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SC in crisis: What did they expect?

Barely six months after President Aquino removed Renato Corona as chief justice, his replacement—the grossly inexperienced Lourdes Sereno who had boasted of “18 years of judicial stability”—created a crisis in the Supreme Court that has dented its integrity as the bastion of the rule of law.

In a move that stunned the Court, Sereno ordered on Nov. 27 the Clerk of Court to issue a notice that declared that the Court en banc ratified her decision to set up a Regional Court Administration in Region 7 and to appoint the deputy clerk of court to head the office. That shocked the magistrates: There was no such decision by the Court to organize the regional office, only to study the proposal.

The implication of Sereno’s move was horrifying. It could have meant only one or all of these conclusions:

•         She not only did not understand that the Court is a collegial body, but was ignorant of the meaning of the term “en banc,” or the whole tribunal actually, physically meeting to hear and decide on a case (or proposal). For the Supreme Court that is the highest body that presides over the country’s rule of law—essentially a body of technicalities and processes—Sereno’s move was shocking.

•         She felt that since she is a popular President’s favorite, she could bully her colleagues into agreeing to be a rubber stamp, with the media even behind her. Indeed, Liberal Party stalwart Sen. Francis Pangilinan rushed to Sereno’s defense, rather foolishly expecting he can muster public opinion for her boo-boo. He not only broke the customary courtesy and respect among the three coequal branches of government. Pangilinan insulted the justices by claiming that “pro-Corona justices” were just making things hard for the new chief justice, and they were resisting reforms, as Corona did.

•         The third explanation is as horrifying as the first two: She had a screw loose that day she issued the order. “What was she thinking?” a Court official said. “Did she think the justices wouldn’t object?” Indeed, one justice felt that that part in Sereno’s 11-page psychiatric and psychological report submitted to the Judicial and Bar Council emerged chillingly accurate: “She projects a happy mood but has depressive markers too. There is a strong tendency to make decisions based on current mood, thus outcome is highly subjective and self-righteous.”

In Tuesday’s en banc session, justices refused to buckle under Sereno’s appeal for them to rubber-stamp her order. But they shied from declaring it fraudulent, as it clearly was, as it invoked a fictitious en banc decision. The resolution merely ordered the creation of a study group for the setting up of the regional office, with an aside that all previous resolutions on the matter were revoked. “Just to save face for her,” a justice explained.

But Sereno even had the gall to order her office to issue a statement after the en banc session that made it appear that the other Court members were so supportive of her actions and leadership:

“The Chief Justice presided over today’s en banc session. Upon her instructions, the agenda included the decentralization of the Court’s administrative functions with respect to the lower courts, in order to include all inputs. The members of the Court are of one mind on the merits of decentralization, and have agreed on measures to ensure its effective and deliberate implementation, including the creation of a committee headed by Associate Justice Jose Portugal Perez to conduct a needs assessment of decentralization.”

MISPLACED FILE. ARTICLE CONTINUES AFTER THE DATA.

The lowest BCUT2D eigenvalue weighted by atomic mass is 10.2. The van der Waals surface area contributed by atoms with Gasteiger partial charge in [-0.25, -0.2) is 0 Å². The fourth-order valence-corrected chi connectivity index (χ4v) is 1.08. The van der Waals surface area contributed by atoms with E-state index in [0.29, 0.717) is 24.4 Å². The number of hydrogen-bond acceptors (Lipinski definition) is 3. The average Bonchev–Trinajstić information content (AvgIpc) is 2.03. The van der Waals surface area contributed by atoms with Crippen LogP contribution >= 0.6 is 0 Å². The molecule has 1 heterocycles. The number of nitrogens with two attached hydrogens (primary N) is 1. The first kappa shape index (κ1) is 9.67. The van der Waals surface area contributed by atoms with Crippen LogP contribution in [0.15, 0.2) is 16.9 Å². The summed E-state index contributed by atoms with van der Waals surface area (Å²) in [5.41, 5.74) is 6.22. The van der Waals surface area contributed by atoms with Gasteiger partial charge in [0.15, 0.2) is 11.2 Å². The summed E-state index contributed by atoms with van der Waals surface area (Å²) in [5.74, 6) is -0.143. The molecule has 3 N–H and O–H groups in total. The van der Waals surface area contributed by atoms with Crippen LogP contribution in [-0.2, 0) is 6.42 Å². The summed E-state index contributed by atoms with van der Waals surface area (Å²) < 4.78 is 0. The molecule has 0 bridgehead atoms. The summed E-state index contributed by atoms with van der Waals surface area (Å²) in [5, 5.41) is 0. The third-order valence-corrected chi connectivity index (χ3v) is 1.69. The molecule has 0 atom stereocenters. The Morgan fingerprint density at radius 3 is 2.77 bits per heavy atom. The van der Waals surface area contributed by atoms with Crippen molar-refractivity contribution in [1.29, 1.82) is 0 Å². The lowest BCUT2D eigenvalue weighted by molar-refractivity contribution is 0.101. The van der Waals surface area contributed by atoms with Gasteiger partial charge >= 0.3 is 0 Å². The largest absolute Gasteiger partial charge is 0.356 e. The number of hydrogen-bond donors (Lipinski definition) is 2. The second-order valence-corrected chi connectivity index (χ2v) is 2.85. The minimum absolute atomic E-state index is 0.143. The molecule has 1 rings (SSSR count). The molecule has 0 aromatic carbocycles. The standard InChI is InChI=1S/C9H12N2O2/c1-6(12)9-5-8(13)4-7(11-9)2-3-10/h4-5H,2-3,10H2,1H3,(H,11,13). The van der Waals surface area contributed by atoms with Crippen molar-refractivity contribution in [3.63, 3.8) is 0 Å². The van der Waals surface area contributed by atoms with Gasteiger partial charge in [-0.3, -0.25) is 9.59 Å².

The what-was-she-thinking query in the justices’ minds prodded many to search for a reason for her shocking but unnecessary move. One claim was that she wanted to please a former chief justice who had become her close adviser, who wanted a court official to be put in a certain post that can be vacated only with the creation of the regional office.

The crucial questions remain. If she had claimed that the Court en banc had decided on the regional office, when it in fact did not, didn’t she commit fraud? Is the highest court of the land closing its eyes to a clear case of fraud, certainly worse than plagiarism, just to save its head’s face?

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“We want to find out why this tragedy happened and how to keep these tragedies from happening again,” Mr. Aquino declared when he visited one of the most devastated towns in Compostela Valley.

He should start investigating the frame of mind he created within the bureaucracy in his veto message for the 2011 budget (Part II, section M):

“I caution the inclusion of pre-disaster activities such as preparation of relocation sites/facilities, and training of personnel engaged in direct disaster in the use of the Calamity Fund. While said purpose is laudable, the same must be weighed against the imperious need of maintaining sufficient provision under the Calamity Fund for actual calamities and prevent its full utilization for pre-disaster activities.”  If you don’t believe he wrote that, it’s still posted at the gov.ph website.  What that means operationally: Move only when the actual calamity hits.

That pre-disaster activities “such as preparation of relocation sites/facilities” were not a priority obviously was National Disaster Risk Reduction and Management Council executive director Benito Ramos’ mentality when he kept mumbling we-are-hoping-for-zero-casualties as the typhoon neared Compostela Valley. Instead of reporting that relocation sites had been prepared and that relief goods were being pre-positioned, Ramos in his media briefings merely played like some weatherman pointing to the typhoon’s track on his crude map.

Television reportage tells it all: Stunned victims begging for food and water from the media, wondering where government help was.